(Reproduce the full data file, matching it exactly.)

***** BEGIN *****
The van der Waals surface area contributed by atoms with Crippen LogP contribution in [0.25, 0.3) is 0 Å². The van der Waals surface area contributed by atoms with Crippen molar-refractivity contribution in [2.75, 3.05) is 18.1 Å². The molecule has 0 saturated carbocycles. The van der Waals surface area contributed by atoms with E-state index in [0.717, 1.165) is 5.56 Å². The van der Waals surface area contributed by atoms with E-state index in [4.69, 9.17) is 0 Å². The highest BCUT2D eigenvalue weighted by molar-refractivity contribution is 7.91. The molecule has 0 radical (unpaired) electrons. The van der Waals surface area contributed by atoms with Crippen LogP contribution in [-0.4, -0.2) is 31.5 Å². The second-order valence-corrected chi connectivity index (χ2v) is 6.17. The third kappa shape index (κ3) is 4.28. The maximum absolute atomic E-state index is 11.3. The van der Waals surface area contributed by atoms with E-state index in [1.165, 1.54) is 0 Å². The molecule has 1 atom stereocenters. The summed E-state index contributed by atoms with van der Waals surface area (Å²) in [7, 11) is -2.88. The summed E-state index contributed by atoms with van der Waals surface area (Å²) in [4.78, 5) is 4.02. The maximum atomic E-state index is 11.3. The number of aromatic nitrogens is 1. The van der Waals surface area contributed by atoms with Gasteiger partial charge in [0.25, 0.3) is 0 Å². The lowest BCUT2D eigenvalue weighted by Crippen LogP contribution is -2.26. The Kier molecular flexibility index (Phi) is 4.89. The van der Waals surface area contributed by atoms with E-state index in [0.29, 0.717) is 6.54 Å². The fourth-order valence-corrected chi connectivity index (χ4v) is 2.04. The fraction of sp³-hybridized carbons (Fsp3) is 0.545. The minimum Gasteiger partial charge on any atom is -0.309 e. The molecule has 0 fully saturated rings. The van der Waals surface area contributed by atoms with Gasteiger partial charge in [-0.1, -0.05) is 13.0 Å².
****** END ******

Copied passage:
The van der Waals surface area contributed by atoms with Crippen LogP contribution in [0.25, 0.3) is 0 Å². The van der Waals surface area contributed by atoms with Crippen molar-refractivity contribution in [2.75, 3.05) is 18.1 Å². The molecule has 0 saturated carbocycles. The van der Waals surface area contributed by atoms with E-state index in [0.717, 1.165) is 5.56 Å². The van der Waals surface area contributed by atoms with E-state index in [4.69, 9.17) is 0 Å². The highest BCUT2D eigenvalue weighted by molar-refractivity contribution is 7.91. The molecule has 0 radical (unpaired) electrons. The van der Waals surface area contributed by atoms with Crippen LogP contribution in [-0.4, -0.2) is 31.5 Å². The second-order valence-corrected chi connectivity index (χ2v) is 6.17. The third kappa shape index (κ3) is 4.28. The maximum absolute atomic E-state index is 11.3. The van der Waals surface area contributed by atoms with E-state index in [1.165, 1.54) is 0 Å². The molecule has 1 atom stereocenters. The summed E-state index contributed by atoms with van der Waals surface area (Å²) in [7, 11) is -2.88. The summed E-state index contributed by atoms with van der Waals surface area (Å²) in [4.78, 5) is 4.02. The maximum atomic E-state index is 11.3. The number of aromatic nitrogens is 1. The van der Waals surface area contributed by atoms with Gasteiger partial charge in [0.25, 0.3) is 0 Å². The lowest BCUT2D eigenvalue weighted by Crippen LogP contribution is -2.26. The Kier molecular flexibility index (Phi) is 4.89. The van der Waals surface area contributed by atoms with E-state index in [0.29, 0.717) is 6.54 Å². The fourth-order valence-corrected chi connectivity index (χ4v) is 2.04. The fraction of sp³-hybridized carbons (Fsp3) is 0.545. The minimum Gasteiger partial charge on any atom is -0.309 e. The molecule has 0 fully saturated rings. The van der Waals surface area contributed by atoms with Gasteiger partial charge in [-0.1, -0.05) is 13.0 Å².